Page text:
Updates from the Foldit Team

Here are some things the Foldit team has been working on lately:

  • jflat06 has just put out a release with a new puzzle type and is working on various bug fixes (electron density crash on Linux, symmetry crash on Windows, and working on stability of the Mac build).
  • bkoep has been busy testing Foldit players' designs in the lab (see image at bottom).
  • scooper is working with some students on developing an interface for playing Foldit on touchscreen devices. He is also working with a student to update tutorial levels.
  • smortier is working on finding outlets for additional outreach opportunities.
  • As a result of the last Science Chat and subsequent player posts, the team is now discussing how we can provide a more "game-like" feel to Foldit. Thank you to those who have already put in suggestions. If you have thoughts, feel free to let us know! You guys are the experts and we value your opinions greatly.

That's it for now, but we'll work hard to keep you in the loop. As an aside, check out this cool article that Foldit was just feature in!

Desktop computer sitting on lab counter, desktop displays graph
Running a circular dichroism experiment with a Foldit player-designed protein. This protein appears to be partially unfolded at room temperature.

UPDATES DISCLAIMER: We want to keep the community apprised of what we are working on, but please note that not everything we spend time on will necessarily come to fruition quickly or even at all. The nature of research is nebulous and often there is no clear answer to a problem. Researchers can work on something for a long time and end up without usable results. Also please keep in mind that we are working on projects that the team has deemed the most appropriate/valuable use of our time and resources based on the information we have at hand. This may not jive with what all players feel is the best for Foldit and while we are certainly willing to listen to your concerns, please understand this may not change our direction. We value, put weight on, and appreciate your feedback nonetheless.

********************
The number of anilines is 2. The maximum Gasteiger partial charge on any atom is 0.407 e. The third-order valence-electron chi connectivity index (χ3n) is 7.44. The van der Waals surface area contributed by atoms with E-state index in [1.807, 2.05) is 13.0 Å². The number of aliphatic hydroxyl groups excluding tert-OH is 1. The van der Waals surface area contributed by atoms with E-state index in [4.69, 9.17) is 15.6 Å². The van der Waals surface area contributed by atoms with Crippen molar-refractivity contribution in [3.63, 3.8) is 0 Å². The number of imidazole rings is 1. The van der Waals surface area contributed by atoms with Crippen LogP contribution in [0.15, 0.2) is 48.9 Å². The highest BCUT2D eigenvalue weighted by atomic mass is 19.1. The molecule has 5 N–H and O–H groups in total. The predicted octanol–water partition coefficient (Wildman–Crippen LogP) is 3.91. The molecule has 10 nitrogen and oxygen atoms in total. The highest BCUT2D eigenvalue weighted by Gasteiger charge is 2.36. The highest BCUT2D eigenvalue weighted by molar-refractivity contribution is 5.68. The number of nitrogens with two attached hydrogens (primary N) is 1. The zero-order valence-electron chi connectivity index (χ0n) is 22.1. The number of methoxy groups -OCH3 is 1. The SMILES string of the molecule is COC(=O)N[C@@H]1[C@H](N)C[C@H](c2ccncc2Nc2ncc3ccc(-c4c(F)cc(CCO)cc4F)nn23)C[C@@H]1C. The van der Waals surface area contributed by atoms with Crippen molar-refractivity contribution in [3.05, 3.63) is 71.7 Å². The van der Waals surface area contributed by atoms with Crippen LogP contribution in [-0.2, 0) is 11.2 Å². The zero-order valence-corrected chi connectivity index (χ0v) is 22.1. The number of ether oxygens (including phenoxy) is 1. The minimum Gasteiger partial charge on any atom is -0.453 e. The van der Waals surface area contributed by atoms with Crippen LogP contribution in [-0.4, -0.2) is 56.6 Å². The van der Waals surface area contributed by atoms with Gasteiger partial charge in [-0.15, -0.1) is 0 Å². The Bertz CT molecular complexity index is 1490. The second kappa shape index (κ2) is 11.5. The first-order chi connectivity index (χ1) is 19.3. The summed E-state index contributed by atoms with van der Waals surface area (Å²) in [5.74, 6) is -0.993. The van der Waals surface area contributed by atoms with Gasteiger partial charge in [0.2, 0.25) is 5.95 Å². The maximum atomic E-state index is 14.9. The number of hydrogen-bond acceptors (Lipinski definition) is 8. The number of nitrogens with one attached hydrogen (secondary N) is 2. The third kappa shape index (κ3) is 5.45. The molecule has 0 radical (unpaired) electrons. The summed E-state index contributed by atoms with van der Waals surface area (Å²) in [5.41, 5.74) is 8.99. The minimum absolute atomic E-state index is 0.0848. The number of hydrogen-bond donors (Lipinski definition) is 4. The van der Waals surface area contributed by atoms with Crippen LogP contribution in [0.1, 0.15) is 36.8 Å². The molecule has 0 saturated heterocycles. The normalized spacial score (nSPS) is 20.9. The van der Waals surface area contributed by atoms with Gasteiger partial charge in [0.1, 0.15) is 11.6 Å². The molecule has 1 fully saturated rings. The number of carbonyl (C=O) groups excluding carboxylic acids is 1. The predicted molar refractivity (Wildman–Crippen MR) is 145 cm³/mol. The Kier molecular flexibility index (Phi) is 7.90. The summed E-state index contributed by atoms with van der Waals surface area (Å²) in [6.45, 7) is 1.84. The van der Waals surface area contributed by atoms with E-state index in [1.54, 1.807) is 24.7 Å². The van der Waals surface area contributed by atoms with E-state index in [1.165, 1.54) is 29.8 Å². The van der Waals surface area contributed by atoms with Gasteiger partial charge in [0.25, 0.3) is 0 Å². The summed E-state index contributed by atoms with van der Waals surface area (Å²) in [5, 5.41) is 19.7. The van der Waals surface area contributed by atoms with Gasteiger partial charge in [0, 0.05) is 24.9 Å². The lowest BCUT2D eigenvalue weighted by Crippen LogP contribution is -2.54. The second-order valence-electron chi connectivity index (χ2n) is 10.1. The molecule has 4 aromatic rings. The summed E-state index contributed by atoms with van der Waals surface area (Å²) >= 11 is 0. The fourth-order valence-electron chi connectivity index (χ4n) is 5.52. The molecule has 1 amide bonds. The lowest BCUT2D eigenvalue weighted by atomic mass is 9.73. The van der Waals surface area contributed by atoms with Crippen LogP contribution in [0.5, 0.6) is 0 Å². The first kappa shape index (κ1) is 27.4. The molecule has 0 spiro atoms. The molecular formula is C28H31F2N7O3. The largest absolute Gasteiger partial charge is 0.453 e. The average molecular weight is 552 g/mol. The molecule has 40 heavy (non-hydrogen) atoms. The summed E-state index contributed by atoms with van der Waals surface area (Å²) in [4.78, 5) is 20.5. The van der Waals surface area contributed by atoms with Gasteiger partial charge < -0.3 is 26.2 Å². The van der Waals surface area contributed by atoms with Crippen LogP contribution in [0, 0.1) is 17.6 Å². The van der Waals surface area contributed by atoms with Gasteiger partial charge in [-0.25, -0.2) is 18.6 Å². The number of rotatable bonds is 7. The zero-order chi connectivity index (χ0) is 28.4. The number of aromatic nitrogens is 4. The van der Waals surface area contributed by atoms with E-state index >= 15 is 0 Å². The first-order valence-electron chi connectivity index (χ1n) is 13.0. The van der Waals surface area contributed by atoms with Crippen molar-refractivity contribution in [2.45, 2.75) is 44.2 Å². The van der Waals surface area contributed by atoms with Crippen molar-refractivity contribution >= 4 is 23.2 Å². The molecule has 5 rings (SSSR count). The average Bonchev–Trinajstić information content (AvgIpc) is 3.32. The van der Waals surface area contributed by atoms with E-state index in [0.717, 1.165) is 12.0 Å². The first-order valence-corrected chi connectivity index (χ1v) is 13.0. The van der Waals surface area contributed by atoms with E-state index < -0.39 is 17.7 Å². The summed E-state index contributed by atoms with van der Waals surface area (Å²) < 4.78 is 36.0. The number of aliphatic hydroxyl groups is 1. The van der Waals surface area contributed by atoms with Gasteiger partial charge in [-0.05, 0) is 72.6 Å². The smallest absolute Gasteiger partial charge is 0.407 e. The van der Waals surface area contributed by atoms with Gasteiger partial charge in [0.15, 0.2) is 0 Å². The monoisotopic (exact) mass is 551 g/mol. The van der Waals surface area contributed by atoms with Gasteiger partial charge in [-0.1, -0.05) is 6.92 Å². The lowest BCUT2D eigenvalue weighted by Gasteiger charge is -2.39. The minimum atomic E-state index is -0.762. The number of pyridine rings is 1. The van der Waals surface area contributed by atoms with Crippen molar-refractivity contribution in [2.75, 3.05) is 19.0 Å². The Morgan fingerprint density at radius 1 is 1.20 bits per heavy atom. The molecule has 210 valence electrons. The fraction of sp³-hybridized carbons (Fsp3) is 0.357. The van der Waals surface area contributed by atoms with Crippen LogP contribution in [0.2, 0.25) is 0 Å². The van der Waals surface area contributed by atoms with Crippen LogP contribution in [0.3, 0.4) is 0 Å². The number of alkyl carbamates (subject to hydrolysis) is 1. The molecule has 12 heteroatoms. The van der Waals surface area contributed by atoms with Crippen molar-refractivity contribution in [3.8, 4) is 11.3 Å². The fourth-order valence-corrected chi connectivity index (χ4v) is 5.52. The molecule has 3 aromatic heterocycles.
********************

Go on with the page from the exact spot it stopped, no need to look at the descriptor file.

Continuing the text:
(Tue, 07/25/2017 - 21:11  |  6 comments)
Susume's picture
User offline. Last seen 4 hours 55 min ago. Offline
Joined: 10/02/2011
Thanks for the update!

It's very nice to hear what you all are working on. Thanks!

S0ckrates's picture
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I can't wait to see these updates come to fruition! Keep us posted.

Glen B's picture
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Rebuild vs Remix

Still confused on why the rebuild tool was removed from the monomer designs when its still available on all other puzzles. The Remix tool can be "less than fun", especially when trying to modify a three segment section and get a "no replacement found", but, add a fourth and you wind up with 94 options. I really miss the "dimer"and "trimer" puzzles.

bkoep's picture
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Rebuild is bad for design

I understand the frustration from the point of gameplay experience, but this has been important for improving the stability of Foldit designs.

It turns out that loops are pretty important when designing proteins—just one suboptimal loop can mean the failure of a designed protein. Remix uses a limited library of loops that are fairly common in known protein structures (similarly to the Ideal Loop types, but a little more lenient). The prevalence of these loops suggests that they are inherently stable, and restricting ourselves to just these loops has drastically improved the success rate and stability of Foldit designed proteins. If Remix reports "no replacement found," this means that there is no loop in the library that can connect your two endpoints. Possibly the only way to connect your two endpoints is to use an unstable backbone, and we cannot afford to cut corners in designed proteins.

Rebuild is not very strict about the quality of loops it makes. It simply tries to connect two endpoints in space—even if it requires a completely unrealistic backbone. We tolerate this in structure prediction, because nature is wily and will sometimes find a way to use an unstable loop (e.g. perhaps that loop destabilizes the protein, but is important for the protein's function).

bkoep's picture
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Joined: 11/15/2012
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We miss the symmetric dimer and trimer puzzles, too! Unfortunately, there's a really nasty bug somewhere in the code that is causing frequent crashes with symmetry puzzles. It's been really difficult to track down, but we're trying some new approaches and will hopefully have a fix soon!

Joined: 06/06/2013
Groups: Gargleblasters
updates greatly appreciated

Thanks. I melt at outdoor temperature in the summer ;)

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Developed by: UW Center for Game Science, UW Institute for Protein Design, Northeastern University, Vanderbilt University Meiler Lab, UC Davis
Supported by: DARPA, NSF, NIH, HHMI, Microsoft, Adobe, RosettaCommons